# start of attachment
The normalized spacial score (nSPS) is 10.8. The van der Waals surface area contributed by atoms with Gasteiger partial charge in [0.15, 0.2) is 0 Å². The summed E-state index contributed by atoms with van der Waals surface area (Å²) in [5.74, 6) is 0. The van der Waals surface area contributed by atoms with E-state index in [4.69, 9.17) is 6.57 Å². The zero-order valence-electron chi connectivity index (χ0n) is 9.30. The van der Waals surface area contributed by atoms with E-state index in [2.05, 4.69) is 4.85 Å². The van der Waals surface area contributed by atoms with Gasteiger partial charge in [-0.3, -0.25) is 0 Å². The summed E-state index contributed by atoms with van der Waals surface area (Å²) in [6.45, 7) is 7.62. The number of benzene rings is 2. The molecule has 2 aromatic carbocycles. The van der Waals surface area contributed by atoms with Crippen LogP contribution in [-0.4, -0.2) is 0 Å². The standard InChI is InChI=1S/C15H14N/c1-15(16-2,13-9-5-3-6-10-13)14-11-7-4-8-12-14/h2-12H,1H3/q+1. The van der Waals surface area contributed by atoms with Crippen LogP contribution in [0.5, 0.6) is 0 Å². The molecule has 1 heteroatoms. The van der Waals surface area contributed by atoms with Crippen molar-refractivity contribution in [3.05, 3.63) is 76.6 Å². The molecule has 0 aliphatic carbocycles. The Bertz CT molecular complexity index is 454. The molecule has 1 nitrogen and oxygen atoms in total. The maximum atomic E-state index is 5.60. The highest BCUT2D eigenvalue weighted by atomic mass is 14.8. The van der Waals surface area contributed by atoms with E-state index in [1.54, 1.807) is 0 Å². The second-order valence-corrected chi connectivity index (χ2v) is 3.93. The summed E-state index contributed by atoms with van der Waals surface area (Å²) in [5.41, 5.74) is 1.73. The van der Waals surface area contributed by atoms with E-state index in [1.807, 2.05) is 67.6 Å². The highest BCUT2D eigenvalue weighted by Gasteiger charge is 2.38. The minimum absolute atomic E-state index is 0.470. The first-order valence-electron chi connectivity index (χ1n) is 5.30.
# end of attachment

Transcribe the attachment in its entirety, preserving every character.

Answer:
The normalized spacial score (nSPS) is 10.8. The van der Waals surface area contributed by atoms with Gasteiger partial charge in [0.15, 0.2) is 0 Å². The summed E-state index contributed by atoms with van der Waals surface area (Å²) in [5.74, 6) is 0. The van der Waals surface area contributed by atoms with E-state index in [4.69, 9.17) is 6.57 Å². The zero-order valence-electron chi connectivity index (χ0n) is 9.30. The van der Waals surface area contributed by atoms with E-state index in [2.05, 4.69) is 4.85 Å². The van der Waals surface area contributed by atoms with Gasteiger partial charge in [-0.3, -0.25) is 0 Å². The summed E-state index contributed by atoms with van der Waals surface area (Å²) in [6.45, 7) is 7.62. The number of benzene rings is 2. The molecule has 2 aromatic carbocycles. The van der Waals surface area contributed by atoms with Crippen LogP contribution in [-0.4, -0.2) is 0 Å². The standard InChI is InChI=1S/C15H14N/c1-15(16-2,13-9-5-3-6-10-13)14-11-7-4-8-12-14/h2-12H,1H3/q+1. The van der Waals surface area contributed by atoms with Crippen LogP contribution in [0.5, 0.6) is 0 Å². The molecule has 1 heteroatoms. The van der Waals surface area contributed by atoms with Crippen molar-refractivity contribution in [3.05, 3.63) is 76.6 Å². The molecule has 0 aliphatic carbocycles. The Bertz CT molecular complexity index is 454. The molecule has 1 nitrogen and oxygen atoms in total. The maximum atomic E-state index is 5.60. The highest BCUT2D eigenvalue weighted by atomic mass is 14.8. The van der Waals surface area contributed by atoms with E-state index in [1.54, 1.807) is 0 Å². The second-order valence-corrected chi connectivity index (χ2v) is 3.93. The summed E-state index contributed by atoms with van der Waals surface area (Å²) in [5.41, 5.74) is 1.73. The van der Waals surface area contributed by atoms with E-state index in [1.807, 2.05) is 67.6 Å². The highest BCUT2D eigenvalue weighted by Gasteiger charge is 2.38. The minimum absolute atomic E-state index is 0.470. The first-order valence-electron chi connectivity index (χ1n) is 5.30.